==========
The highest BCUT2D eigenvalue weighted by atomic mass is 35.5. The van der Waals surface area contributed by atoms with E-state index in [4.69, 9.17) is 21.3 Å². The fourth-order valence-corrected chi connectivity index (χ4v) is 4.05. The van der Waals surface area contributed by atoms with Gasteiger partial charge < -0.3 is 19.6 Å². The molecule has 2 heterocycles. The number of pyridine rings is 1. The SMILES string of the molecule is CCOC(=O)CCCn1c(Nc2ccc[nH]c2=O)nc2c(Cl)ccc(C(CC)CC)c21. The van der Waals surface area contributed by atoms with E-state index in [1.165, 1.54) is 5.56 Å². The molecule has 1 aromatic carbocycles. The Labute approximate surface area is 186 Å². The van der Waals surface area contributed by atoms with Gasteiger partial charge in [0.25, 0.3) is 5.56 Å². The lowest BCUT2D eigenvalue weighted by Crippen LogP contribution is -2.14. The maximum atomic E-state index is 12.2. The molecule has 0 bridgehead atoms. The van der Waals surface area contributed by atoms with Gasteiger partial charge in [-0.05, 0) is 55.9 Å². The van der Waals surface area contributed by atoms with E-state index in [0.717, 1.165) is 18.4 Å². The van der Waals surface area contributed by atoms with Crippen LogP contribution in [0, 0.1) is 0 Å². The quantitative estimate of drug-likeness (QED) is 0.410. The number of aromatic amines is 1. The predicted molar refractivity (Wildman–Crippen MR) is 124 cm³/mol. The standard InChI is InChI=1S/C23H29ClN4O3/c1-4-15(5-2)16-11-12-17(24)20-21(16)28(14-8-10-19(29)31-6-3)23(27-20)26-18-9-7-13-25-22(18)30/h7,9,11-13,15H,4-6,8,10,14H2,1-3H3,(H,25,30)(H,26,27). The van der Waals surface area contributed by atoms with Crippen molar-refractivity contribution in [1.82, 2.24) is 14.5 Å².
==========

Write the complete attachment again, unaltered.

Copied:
The highest BCUT2D eigenvalue weighted by atomic mass is 35.5. The van der Waals surface area contributed by atoms with E-state index in [4.69, 9.17) is 21.3 Å². The fourth-order valence-corrected chi connectivity index (χ4v) is 4.05. The van der Waals surface area contributed by atoms with Gasteiger partial charge < -0.3 is 19.6 Å². The molecule has 2 heterocycles. The number of pyridine rings is 1. The SMILES string of the molecule is CCOC(=O)CCCn1c(Nc2ccc[nH]c2=O)nc2c(Cl)ccc(C(CC)CC)c21. The van der Waals surface area contributed by atoms with E-state index in [1.165, 1.54) is 5.56 Å². The molecule has 1 aromatic carbocycles. The Labute approximate surface area is 186 Å². The van der Waals surface area contributed by atoms with Gasteiger partial charge in [0.25, 0.3) is 5.56 Å². The lowest BCUT2D eigenvalue weighted by Crippen LogP contribution is -2.14. The maximum atomic E-state index is 12.2. The molecule has 0 bridgehead atoms. The van der Waals surface area contributed by atoms with Gasteiger partial charge in [-0.05, 0) is 55.9 Å². The van der Waals surface area contributed by atoms with E-state index in [0.717, 1.165) is 18.4 Å². The van der Waals surface area contributed by atoms with Crippen LogP contribution in [0, 0.1) is 0 Å². The quantitative estimate of drug-likeness (QED) is 0.410. The number of aromatic amines is 1. The predicted molar refractivity (Wildman–Crippen MR) is 124 cm³/mol. The standard InChI is InChI=1S/C23H29ClN4O3/c1-4-15(5-2)16-11-12-17(24)20-21(16)28(14-8-10-19(29)31-6-3)23(27-20)26-18-9-7-13-25-22(18)30/h7,9,11-13,15H,4-6,8,10,14H2,1-3H3,(H,25,30)(H,26,27). The van der Waals surface area contributed by atoms with Crippen molar-refractivity contribution in [1.82, 2.24) is 14.5 Å².